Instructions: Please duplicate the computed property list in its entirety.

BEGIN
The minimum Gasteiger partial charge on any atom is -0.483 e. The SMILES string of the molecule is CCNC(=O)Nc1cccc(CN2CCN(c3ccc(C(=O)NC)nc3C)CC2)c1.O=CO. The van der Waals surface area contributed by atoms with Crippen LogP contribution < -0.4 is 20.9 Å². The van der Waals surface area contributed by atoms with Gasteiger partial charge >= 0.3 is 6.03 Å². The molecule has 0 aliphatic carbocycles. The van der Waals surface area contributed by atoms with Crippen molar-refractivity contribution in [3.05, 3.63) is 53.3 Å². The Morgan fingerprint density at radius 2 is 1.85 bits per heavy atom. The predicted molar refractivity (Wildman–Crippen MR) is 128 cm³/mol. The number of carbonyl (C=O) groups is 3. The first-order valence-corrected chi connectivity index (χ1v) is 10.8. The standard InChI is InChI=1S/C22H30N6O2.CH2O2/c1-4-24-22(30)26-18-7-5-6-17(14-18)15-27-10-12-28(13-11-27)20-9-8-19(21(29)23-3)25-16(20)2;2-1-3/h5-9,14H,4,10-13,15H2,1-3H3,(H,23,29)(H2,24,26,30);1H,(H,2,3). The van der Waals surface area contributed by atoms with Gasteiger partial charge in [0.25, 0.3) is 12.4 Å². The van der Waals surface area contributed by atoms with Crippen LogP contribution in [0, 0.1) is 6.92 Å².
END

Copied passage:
The minimum Gasteiger partial charge on any atom is -0.483 e. The SMILES string of the molecule is CCNC(=O)Nc1cccc(CN2CCN(c3ccc(C(=O)NC)nc3C)CC2)c1.O=CO. The van der Waals surface area contributed by atoms with Crippen LogP contribution < -0.4 is 20.9 Å². The van der Waals surface area contributed by atoms with Gasteiger partial charge >= 0.3 is 6.03 Å². The molecule has 0 aliphatic carbocycles. The van der Waals surface area contributed by atoms with Crippen molar-refractivity contribution in [3.05, 3.63) is 53.3 Å². The Morgan fingerprint density at radius 2 is 1.85 bits per heavy atom. The predicted molar refractivity (Wildman–Crippen MR) is 128 cm³/mol. The number of carbonyl (C=O) groups is 3. The first-order valence-corrected chi connectivity index (χ1v) is 10.8. The standard InChI is InChI=1S/C22H30N6O2.CH2O2/c1-4-24-22(30)26-18-7-5-6-17(14-18)15-27-10-12-28(13-11-27)20-9-8-19(21(29)23-3)25-16(20)2;2-1-3/h5-9,14H,4,10-13,15H2,1-3H3,(H,23,29)(H2,24,26,30);1H,(H,2,3). The van der Waals surface area contributed by atoms with Gasteiger partial charge in [0.25, 0.3) is 12.4 Å². The van der Waals surface area contributed by atoms with Crippen LogP contribution in [0, 0.1) is 6.92 Å².